“I would say that roughly 90 percent of the credit card lawsuits are flawed and can’t prove the person owes the debt,” Noach Dear, a civil court judge in Brooklyn who sees up to 100 such cases a day, told the New York Times.

This is, indeed, outrageous. To have prosecuting attorneys renting out their letterhead to private companies at all diminishes their office and, at the end of the day, betrays the public trust. To do this without weighing the merits of each individual case betrays the fundamental American ideal of due process and turns the phrase “innocent until proven guilty” on its head. Finally, to allow private companies to use the power and prestige of public office to coerce consumers, using the fear of criminal charges and imprisonment to bully them into compliance — well, that is so clearly abusive that it’s hard to imagine how anyone could defend it (not that they haven’t tried).

Adam Levin: The Alarming Ties Between Debt Collectors and District Attorneys

Debt collectors have a terrible reputation in this country for misconduct and often direct law breaking. For prosecutors to form an alliance with them, loaning them some of the powers of the state, is simply unconscionable.

I’m not the only one that thinks so – here’s J.F. Quackenbush from the web site, Disinformation:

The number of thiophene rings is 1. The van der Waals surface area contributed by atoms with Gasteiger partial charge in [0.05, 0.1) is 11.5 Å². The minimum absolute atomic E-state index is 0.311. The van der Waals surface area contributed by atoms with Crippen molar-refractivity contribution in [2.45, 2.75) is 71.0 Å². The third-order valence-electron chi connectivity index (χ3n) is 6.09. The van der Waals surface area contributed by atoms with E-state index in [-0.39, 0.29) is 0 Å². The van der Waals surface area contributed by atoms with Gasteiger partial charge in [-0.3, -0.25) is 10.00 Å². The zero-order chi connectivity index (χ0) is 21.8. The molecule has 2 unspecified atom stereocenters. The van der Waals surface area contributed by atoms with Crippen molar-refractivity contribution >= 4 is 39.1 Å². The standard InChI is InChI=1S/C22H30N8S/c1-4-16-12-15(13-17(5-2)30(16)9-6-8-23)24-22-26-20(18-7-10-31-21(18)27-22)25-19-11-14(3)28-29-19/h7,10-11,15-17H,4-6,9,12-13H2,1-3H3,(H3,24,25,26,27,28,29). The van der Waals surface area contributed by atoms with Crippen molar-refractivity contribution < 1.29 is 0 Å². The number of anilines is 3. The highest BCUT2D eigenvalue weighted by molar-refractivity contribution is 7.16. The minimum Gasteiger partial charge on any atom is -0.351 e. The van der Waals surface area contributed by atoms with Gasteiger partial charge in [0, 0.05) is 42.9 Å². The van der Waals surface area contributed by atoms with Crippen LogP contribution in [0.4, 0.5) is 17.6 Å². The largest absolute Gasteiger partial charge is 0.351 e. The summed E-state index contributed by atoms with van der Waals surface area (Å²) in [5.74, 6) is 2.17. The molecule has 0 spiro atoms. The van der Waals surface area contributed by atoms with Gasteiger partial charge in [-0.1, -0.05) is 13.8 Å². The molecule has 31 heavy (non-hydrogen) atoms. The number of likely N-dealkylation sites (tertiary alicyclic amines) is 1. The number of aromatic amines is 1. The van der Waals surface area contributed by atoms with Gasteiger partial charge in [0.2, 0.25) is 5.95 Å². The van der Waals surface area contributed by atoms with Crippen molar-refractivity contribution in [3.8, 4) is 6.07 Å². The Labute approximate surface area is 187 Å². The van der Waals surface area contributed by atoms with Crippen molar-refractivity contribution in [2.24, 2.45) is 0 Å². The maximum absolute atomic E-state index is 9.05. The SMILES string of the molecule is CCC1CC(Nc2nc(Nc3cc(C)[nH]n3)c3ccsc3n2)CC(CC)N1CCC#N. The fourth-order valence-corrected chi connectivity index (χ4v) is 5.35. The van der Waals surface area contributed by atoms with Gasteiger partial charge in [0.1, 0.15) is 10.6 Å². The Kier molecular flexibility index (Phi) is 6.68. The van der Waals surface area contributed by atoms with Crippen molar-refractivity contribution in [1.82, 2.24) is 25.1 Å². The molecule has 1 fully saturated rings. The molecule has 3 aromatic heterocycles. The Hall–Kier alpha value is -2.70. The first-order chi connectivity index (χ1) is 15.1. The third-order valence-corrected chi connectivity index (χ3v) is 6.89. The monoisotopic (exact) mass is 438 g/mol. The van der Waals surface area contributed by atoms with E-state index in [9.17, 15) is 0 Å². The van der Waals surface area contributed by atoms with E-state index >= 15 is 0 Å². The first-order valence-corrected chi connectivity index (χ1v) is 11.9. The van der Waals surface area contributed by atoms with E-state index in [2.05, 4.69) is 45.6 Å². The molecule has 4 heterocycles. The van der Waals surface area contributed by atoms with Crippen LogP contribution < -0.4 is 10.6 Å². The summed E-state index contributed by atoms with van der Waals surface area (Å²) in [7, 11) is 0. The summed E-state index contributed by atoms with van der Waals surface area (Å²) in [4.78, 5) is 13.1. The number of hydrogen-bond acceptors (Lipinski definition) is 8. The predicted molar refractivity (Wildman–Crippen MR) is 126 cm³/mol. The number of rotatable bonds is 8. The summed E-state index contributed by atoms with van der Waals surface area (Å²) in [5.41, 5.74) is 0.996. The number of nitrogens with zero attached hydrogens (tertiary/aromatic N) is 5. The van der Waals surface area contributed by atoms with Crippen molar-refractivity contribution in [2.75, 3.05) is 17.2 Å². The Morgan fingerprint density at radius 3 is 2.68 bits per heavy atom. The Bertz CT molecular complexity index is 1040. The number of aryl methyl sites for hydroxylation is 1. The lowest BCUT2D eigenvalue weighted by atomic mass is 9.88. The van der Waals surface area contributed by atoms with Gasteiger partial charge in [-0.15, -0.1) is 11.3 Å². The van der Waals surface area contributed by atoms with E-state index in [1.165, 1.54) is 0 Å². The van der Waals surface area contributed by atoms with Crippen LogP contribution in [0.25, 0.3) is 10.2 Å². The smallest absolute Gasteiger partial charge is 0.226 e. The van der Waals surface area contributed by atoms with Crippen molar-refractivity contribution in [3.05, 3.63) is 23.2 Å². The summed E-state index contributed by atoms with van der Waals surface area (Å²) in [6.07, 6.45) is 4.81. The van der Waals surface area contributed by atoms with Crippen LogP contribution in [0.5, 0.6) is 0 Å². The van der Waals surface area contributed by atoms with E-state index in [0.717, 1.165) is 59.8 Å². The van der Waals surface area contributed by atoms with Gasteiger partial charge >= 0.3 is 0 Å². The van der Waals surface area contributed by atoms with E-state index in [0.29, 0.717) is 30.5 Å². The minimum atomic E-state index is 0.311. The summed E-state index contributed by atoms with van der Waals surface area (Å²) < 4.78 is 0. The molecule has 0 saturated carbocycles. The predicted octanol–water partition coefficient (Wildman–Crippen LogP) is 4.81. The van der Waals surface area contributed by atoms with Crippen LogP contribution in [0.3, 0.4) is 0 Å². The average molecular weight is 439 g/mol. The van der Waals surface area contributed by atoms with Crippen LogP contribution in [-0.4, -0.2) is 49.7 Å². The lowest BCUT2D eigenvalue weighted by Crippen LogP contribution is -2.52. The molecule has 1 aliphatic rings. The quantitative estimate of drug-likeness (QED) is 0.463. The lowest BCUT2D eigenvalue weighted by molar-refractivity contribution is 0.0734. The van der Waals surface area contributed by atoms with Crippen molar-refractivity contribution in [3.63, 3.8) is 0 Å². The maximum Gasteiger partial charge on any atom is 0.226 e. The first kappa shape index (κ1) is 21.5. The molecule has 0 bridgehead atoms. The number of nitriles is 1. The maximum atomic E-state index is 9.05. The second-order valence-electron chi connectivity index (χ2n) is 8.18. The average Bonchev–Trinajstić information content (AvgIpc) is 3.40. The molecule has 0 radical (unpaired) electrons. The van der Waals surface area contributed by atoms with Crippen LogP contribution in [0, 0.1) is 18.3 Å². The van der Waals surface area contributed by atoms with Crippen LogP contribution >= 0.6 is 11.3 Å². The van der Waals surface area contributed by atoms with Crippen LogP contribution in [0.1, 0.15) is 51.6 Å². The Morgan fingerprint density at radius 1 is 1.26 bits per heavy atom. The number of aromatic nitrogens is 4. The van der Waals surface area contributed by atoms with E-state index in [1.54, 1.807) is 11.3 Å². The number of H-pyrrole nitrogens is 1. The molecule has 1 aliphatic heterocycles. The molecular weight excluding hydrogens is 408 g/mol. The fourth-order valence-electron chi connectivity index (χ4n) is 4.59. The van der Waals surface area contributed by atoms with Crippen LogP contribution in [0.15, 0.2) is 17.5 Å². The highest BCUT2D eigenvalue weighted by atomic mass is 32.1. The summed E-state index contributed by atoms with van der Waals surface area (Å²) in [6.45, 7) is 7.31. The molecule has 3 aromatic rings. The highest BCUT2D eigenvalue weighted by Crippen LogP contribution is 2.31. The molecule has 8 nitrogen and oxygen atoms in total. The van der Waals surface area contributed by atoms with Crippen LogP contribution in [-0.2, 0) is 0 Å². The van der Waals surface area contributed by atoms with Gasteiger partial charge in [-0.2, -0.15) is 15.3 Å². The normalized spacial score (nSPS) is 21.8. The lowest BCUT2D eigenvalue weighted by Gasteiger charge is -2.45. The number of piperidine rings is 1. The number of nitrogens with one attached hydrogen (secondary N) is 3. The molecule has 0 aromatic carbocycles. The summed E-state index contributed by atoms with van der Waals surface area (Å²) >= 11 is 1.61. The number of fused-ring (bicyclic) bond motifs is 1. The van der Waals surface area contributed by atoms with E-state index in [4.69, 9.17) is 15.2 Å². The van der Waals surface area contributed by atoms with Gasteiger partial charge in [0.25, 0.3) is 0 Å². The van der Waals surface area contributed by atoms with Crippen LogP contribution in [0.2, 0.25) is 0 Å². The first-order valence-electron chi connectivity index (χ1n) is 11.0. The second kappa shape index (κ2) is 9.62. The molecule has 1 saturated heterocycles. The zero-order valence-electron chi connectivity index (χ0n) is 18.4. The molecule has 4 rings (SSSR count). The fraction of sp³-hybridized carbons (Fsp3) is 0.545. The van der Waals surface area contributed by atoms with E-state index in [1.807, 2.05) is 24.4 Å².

So here’s the deal, it’s a crime to write a bad check if you know that the bank isn’t going to honor the instrument. But in most states, in order to be convicted the State has to prove that you knew the check was going to bounce when you wrote it. That’s hard which is as it should be, because the crime here is not owing a debt, it’s fraud. We don’t do debtors prisons anymore, and for good reason. Bankruptcy law is explicitly mandated by the Constitution because it has long been understood that not all debts are equal, and sometimes it’s for the best in our society if we just let people off the hook and give them a clean financial slate to start over.

This, of course, drives the vampires of the collection industry, who make money by buying debts for pennies on the dollar and then brutalizing the people who owe those debts who can’t afford to pay them, and in the meantime making all manner of threats and coercive promises to keep those debtors out of bankruptcy so that the vampires can continue to feed.

And here are some more thoughts on the subject from Caveot Emptor, Seeking Justice for Consumers

Prosecutors’ job is to enforce the law. One important part of that job is exercising some discretion over who to prosecute. That’s especially important in bad check cases. People bounce checks all the time, usually unintentionally. That doesn’t make them crimes. So a prosecutor’s job is to sort out the crimes from the accidents. Under the new arrangement, everybody gets contacted by a debt collector, which then demands even more money for a budgeting class — the profit from which goes into the collector’s pocket.

Here are some thoughts from Naked Capitalism